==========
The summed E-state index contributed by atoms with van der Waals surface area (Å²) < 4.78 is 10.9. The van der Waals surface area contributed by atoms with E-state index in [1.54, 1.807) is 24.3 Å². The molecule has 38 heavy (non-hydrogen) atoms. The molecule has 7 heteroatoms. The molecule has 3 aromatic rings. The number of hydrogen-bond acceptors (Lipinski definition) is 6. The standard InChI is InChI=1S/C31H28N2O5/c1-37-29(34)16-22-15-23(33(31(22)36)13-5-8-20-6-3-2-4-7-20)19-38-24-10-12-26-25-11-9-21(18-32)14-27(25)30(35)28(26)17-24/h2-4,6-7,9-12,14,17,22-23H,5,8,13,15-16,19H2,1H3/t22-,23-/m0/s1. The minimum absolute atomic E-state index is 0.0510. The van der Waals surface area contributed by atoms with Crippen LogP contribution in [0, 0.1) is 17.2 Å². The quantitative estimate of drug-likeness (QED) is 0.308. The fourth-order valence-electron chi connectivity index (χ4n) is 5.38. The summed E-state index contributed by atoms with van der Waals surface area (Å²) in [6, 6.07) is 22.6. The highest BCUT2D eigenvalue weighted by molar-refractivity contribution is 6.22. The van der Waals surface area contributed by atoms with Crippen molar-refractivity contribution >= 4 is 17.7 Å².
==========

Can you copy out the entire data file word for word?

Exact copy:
The summed E-state index contributed by atoms with van der Waals surface area (Å²) < 4.78 is 10.9. The van der Waals surface area contributed by atoms with E-state index in [1.54, 1.807) is 24.3 Å². The molecule has 38 heavy (non-hydrogen) atoms. The molecule has 7 heteroatoms. The molecule has 3 aromatic rings. The number of hydrogen-bond acceptors (Lipinski definition) is 6. The standard InChI is InChI=1S/C31H28N2O5/c1-37-29(34)16-22-15-23(33(31(22)36)13-5-8-20-6-3-2-4-7-20)19-38-24-10-12-26-25-11-9-21(18-32)14-27(25)30(35)28(26)17-24/h2-4,6-7,9-12,14,17,22-23H,5,8,13,15-16,19H2,1H3/t22-,23-/m0/s1. The minimum absolute atomic E-state index is 0.0510. The van der Waals surface area contributed by atoms with Crippen LogP contribution in [0, 0.1) is 17.2 Å². The quantitative estimate of drug-likeness (QED) is 0.308. The fourth-order valence-electron chi connectivity index (χ4n) is 5.38. The summed E-state index contributed by atoms with van der Waals surface area (Å²) in [6, 6.07) is 22.6. The highest BCUT2D eigenvalue weighted by molar-refractivity contribution is 6.22. The van der Waals surface area contributed by atoms with Crippen molar-refractivity contribution >= 4 is 17.7 Å².